HI Trish, welcome 🙂
If you were written about in the newspaper, on the front page what would the headline say? Why?
Would you rather…have 3 wishes in 10 years or 1 wish today? Why?
One wish today, that my family and loved ones are around and healthily enjoying life in ten years time.
Let’s talk about your newest release: Tycoon’s Temptation
If you had to summarize the book for the readers here
Tycoon’s Temptation is a story about a man who thinks the woman he’s dealing with is a pushover. Unfortunately for him, she’s not.
Please tell us about the characters in your book?
Franco Chatsfield is the Chatsfield who got away 🙂 He’s turned his back on his wayward siblings, though not before leaving a few scandals of his own. But now he’s being dragged kicking and screaming into the family business – and he doesn’t like it one little bit.
Holly Purman knows rich men and the games they play – and she’s not about to be swayed by another – that is, until it suits her own purposes to be swayed…
As you wrote your protagonist was there anything about them that surprised you?
Sure, there was plenty. I don’t think a reader will be interested in a character unless a writer is. But I’m not going to tell you what – you’ll have to read the book to find that out and be surprised yourself.
What scene did you most enjoy writing? Why?
A scene in the middle where Franco is feeling uncomfortable about his growing feelings for Holly – this is always an uncomfortable place for a man to be, especially when other people take to noticing – as fellow vine worker, Josh, does.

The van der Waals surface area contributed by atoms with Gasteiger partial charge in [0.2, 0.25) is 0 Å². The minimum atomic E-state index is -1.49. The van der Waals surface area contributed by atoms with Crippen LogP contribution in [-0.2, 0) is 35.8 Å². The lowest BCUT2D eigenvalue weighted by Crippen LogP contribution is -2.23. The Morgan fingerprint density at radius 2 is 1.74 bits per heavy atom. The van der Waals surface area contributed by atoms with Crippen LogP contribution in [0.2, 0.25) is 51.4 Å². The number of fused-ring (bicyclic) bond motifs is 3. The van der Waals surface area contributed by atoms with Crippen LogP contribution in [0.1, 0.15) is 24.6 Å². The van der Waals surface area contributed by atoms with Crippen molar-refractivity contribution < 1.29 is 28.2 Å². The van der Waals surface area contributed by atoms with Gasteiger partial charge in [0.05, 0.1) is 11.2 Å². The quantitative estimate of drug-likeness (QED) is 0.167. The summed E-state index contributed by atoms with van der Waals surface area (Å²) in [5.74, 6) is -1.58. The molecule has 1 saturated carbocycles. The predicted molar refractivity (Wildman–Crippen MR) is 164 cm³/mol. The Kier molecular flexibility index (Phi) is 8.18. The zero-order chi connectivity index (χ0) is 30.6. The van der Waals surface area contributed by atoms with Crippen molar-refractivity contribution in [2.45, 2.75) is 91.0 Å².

Here’s a wee taste… Josh and Franco are having a break from pruning out in the vineyard
‘More coffee?’ offered Josh and Franco nodded. The hot brew sent curls of steam rising into the damp air. ‘So Holly left you out here on your own?’
‘Just while she handles another of those radio interviews.’ There’d been at least a dozen of then since the announcement of the finalists. ‘She’ll be here any minute.’
‘Still,’ the other man said, pouring himself a mug and helping himself to a piece of fruitcake, ‘that’s quite something. Holly doesn’t trust just anybody with her vines.’
‘I had noticed.’
‘She must think you’re pretty damned good.’
Were they talking about the same Holly Purman? Who knew how her mind worked? Not him. ‘I’m not so sure about that.’
The pair drank their coffee in silence for a while before Josh said, ‘Did you hear about the party?’
‘Mamma Angela, Angela Ciavaro, from next door is throwing a party for Holly Friday night, to celebrate her nomination. Everyone in the district is invited.’
‘Well, if everyone’s invited, I guess that means I’ll be there too.’